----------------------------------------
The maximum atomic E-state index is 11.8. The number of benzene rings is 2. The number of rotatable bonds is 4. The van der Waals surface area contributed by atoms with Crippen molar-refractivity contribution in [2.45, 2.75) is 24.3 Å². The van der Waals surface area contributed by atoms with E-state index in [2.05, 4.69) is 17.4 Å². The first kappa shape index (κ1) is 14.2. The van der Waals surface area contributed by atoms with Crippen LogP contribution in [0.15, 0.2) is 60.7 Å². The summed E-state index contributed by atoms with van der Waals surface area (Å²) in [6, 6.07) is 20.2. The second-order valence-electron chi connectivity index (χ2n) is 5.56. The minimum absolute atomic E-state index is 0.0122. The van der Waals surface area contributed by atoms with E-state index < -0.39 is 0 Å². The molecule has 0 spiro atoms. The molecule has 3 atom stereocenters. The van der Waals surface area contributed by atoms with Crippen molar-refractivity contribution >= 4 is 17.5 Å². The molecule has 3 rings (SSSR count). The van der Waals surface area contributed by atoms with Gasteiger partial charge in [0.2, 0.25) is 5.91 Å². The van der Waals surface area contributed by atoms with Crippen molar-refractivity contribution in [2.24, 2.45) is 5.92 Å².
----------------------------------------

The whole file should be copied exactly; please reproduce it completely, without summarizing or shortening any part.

The maximum atomic E-state index is 11.8. The number of benzene rings is 2. The number of rotatable bonds is 4. The van der Waals surface area contributed by atoms with Crippen molar-refractivity contribution in [2.45, 2.75) is 24.3 Å². The van der Waals surface area contributed by atoms with E-state index in [2.05, 4.69) is 17.4 Å². The first kappa shape index (κ1) is 14.2. The van der Waals surface area contributed by atoms with Crippen LogP contribution in [0.15, 0.2) is 60.7 Å². The summed E-state index contributed by atoms with van der Waals surface area (Å²) in [6, 6.07) is 20.2. The second-order valence-electron chi connectivity index (χ2n) is 5.56. The minimum absolute atomic E-state index is 0.0122. The van der Waals surface area contributed by atoms with E-state index < -0.39 is 0 Å². The molecule has 0 spiro atoms. The molecule has 3 atom stereocenters. The van der Waals surface area contributed by atoms with Crippen molar-refractivity contribution >= 4 is 17.5 Å². The molecule has 3 rings (SSSR count). The van der Waals surface area contributed by atoms with Gasteiger partial charge in [0.2, 0.25) is 5.91 Å². The van der Waals surface area contributed by atoms with Crippen molar-refractivity contribution in [2.24, 2.45) is 5.92 Å².